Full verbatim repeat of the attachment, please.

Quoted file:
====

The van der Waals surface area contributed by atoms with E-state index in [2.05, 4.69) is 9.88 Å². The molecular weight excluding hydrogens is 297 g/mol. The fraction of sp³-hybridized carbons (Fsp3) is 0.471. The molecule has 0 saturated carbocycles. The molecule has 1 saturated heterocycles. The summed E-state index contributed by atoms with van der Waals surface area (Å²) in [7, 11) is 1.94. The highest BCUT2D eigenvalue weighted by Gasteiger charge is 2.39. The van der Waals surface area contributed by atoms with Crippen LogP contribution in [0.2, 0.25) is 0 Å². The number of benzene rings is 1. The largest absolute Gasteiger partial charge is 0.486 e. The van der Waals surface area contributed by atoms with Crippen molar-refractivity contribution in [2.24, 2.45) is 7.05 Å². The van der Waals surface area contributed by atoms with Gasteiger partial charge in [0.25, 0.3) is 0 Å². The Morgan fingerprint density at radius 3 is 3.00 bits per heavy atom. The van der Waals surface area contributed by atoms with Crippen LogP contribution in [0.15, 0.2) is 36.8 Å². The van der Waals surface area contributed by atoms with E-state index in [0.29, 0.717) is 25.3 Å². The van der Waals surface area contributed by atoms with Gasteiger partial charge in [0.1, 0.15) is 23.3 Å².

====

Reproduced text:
The van der Waals surface area contributed by atoms with E-state index in [2.05, 4.69) is 9.88 Å². The molecular weight excluding hydrogens is 297 g/mol. The fraction of sp³-hybridized carbons (Fsp3) is 0.471. The molecule has 0 saturated carbocycles. The molecule has 1 saturated heterocycles. The summed E-state index contributed by atoms with van der Waals surface area (Å²) in [7, 11) is 1.94. The highest BCUT2D eigenvalue weighted by Gasteiger charge is 2.39. The van der Waals surface area contributed by atoms with Crippen LogP contribution in [0.2, 0.25) is 0 Å². The number of benzene rings is 1. The largest absolute Gasteiger partial charge is 0.486 e. The van der Waals surface area contributed by atoms with Crippen molar-refractivity contribution in [2.24, 2.45) is 7.05 Å². The van der Waals surface area contributed by atoms with Gasteiger partial charge in [0.25, 0.3) is 0 Å². The Morgan fingerprint density at radius 3 is 3.00 bits per heavy atom. The van der Waals surface area contributed by atoms with Crippen LogP contribution in [0.15, 0.2) is 36.8 Å². The van der Waals surface area contributed by atoms with E-state index in [0.29, 0.717) is 25.3 Å². The van der Waals surface area contributed by atoms with Gasteiger partial charge in [0.1, 0.15) is 23.3 Å².